Soon after I started blogging, Tyler Cowen joked, “You’re not really a blogger.” His point: Unlike most of the competition, I wasn’t reacting to the latest news or whatever’s hot. My goal as a blogger has always been to write think-pieces that stand the test of time.https://www.econlib.org/a-fond-farewell-to-econlog/
I don’t know about standing the test of time where posts on EFE are concerned, but my approach to blogging is very similar: I prefer to not write about events immediately after they’ve occurred. This for a variety of reasons, not least of which is the fact that I’m lazy, and reading a lot of stuff at very short notice is something I would rather not do.
Another reason is that the very best pieces on any event usually take time to bubble up in my feed, and waiting therefore makes sense.
But that being said, let’s talk about yesterday’s rate hike.
One of the pieces that I enjoyed writing last year was on the concept of meta-epistemology, after reading a post about it by Zeynep Tufekci.
I’m going to post a screenshot rather than an extract, because the formatting of the post helps:
Honest question: does this apply to the Reserve Bank of India as well?
Is it the case that the cost of downplaying inflation as a major problem now exceed the benefits of doing so? Have the incentives flipped for the RBI? If so, on what basis? Is there a sense, based on preliminary data, that inflation is a problem that can no longer be ignored?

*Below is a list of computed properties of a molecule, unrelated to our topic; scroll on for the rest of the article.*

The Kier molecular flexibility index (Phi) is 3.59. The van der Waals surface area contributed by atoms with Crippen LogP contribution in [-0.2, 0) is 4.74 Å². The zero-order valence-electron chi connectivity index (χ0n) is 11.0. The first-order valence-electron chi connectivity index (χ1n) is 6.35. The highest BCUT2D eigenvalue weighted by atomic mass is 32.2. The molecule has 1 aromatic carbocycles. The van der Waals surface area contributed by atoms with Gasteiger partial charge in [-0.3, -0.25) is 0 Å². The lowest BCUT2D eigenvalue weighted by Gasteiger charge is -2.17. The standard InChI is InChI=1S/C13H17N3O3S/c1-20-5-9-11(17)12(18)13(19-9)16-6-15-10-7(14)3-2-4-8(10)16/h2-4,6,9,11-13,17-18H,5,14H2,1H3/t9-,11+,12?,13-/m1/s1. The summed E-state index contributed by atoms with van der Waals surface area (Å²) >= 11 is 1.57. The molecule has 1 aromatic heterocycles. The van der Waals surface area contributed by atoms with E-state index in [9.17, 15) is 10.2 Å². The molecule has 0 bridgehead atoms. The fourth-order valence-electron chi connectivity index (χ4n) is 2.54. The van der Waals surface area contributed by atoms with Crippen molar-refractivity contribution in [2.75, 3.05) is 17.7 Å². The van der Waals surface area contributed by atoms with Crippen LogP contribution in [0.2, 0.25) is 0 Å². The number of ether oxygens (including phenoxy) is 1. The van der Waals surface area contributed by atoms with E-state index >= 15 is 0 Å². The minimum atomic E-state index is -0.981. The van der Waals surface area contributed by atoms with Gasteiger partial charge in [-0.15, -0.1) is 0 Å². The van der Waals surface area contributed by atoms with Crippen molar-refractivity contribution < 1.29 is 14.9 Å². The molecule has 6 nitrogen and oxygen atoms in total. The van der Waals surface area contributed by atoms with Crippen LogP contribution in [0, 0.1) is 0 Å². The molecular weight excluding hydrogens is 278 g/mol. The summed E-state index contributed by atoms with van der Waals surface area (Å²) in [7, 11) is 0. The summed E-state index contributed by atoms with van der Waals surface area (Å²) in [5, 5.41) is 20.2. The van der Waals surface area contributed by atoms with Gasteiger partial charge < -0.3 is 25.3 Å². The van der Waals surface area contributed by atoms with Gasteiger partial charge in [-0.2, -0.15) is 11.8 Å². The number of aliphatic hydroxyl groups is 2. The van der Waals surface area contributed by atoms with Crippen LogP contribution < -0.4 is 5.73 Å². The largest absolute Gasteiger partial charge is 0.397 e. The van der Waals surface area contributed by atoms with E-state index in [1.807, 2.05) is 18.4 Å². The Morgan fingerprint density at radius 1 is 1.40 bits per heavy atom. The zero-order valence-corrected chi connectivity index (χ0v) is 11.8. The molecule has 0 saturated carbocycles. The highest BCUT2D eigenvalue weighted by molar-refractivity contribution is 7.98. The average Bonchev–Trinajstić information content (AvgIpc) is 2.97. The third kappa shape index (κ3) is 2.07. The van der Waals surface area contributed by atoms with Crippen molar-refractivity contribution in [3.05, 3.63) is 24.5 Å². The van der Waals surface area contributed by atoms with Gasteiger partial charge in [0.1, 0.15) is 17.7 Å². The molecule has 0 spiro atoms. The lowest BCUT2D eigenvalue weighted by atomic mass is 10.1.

And if so, how should we be interpreting not just the fact that rates have been raised, but the manner and the timing of the raise? In other words, are there two messages being sent out by the RBI: the message itself, and the implicit message encoded in the timing of the message?
And have (or will) the markets internalize this message, and if yes, what is to follow?
Learning about inflation, monetary policy, and the efficient market hypothesis via textbooks is less than half of the story. Take your view/model of how the world works to the world itself, and update your model as the years roll by.
Fun, exhilarating and occasionally nerve-wracking.
But it is the best way to learn.